But there’s really no reason to worry.

Image credits: China Manned Space Engineering.

We don’t really know when and we don’t really know where, but sometime in the next few months, the 8.5-ton Tiangong 1 space station will come crashing down — and it could land anywhere.

In September 2016, Chinese officials confirmed that they lost control of Tiangong 1 and estimated late 2017 as the atmosphere re-entry date. Their estimate seems to be pretty good, as the space lab zooms closer and closer to Earth. However, we won’t really know when it happens until, just several hours before re-entry. Naturally, that has a lot of people worried.

Tiangong’s re-entry date is currently estimated between October 2017 and April 2018. Its current altitude is about 370 kilometers (230 miles).

It’s not the first time something like this has happened. Previously, both NASA’s Skylab (1979) and the Soviet Salyut 7 (1991) crashed uncontrollably, and they were both bigger and more massive than the Tiangong 1. However, the situation certainly far from ideal. A controlled descent would allow engineers to direct the station towards a remote place where there’s no chance of it hitting anyone or anything; most likely, that would be the Oceanic Pole of Inaccessibility, a spacecraft “cemetery” some 3,000 miles off the eastern coast of New Zealand. But even so, Jonathan McDowell, an astrophysicist at the Harvard-Smithsonian Center for Astrophysics says that there’s not much reason to worry.

Going by some rudimentary math, the odds of it hitting something significant seem very small. Most of the space station will burn on reentry. Since the Earth is covered mostly by water (71%), that just leaves a paltry 29% of the surface as land. A 2008 study found that 95% of the planet’s population lives on just 10% of that land surface, making the odds of it hitting something important even slimmer. The chance of hitting isolated objects like ships or planes is astronomically slim. But ‘slim’ and ‘astronomical’ is not non-existent. A few pieces weighing up to 100 kilograms (220 pounds) might still survive the burn and reach Earth, and while unlikely, it’s not impossible for them to hit something or even someone. China told the United Nations that the lab would monitor Tiangong’s evolution closely though there’s not much they can do.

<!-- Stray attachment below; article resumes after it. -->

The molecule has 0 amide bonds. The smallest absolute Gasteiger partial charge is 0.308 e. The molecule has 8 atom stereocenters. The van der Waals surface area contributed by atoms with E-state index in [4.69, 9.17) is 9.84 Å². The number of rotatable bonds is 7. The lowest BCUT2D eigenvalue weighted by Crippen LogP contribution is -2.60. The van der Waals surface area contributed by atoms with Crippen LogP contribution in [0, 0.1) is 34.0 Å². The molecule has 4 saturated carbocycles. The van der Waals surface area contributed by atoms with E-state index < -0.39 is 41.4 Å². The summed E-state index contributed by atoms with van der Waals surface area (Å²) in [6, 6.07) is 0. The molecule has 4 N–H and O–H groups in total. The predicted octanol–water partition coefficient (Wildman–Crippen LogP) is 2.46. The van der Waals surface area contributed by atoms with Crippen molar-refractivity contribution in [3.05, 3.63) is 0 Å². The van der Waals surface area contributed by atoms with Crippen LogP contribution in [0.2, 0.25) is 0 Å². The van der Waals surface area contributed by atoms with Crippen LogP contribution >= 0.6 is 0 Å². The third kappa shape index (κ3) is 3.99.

However, one thing’s for sure. So far, Tiangong has spent 2211 days above Earth, but its time seems limited.

Tiangong 1 was China’s first space station. It was intended more as a prototype, never meant to be permanent. It launched in 2011, to serve both as a manned experiment site and as a demonstration center for orbital rendezvous and docking capabilities. China intends to have a much larger, functional space station in orbit by 2023.

If you’re interested, you can follow Tiangong 1’s orbit yourself, using the live satellite tracking website N2YO.

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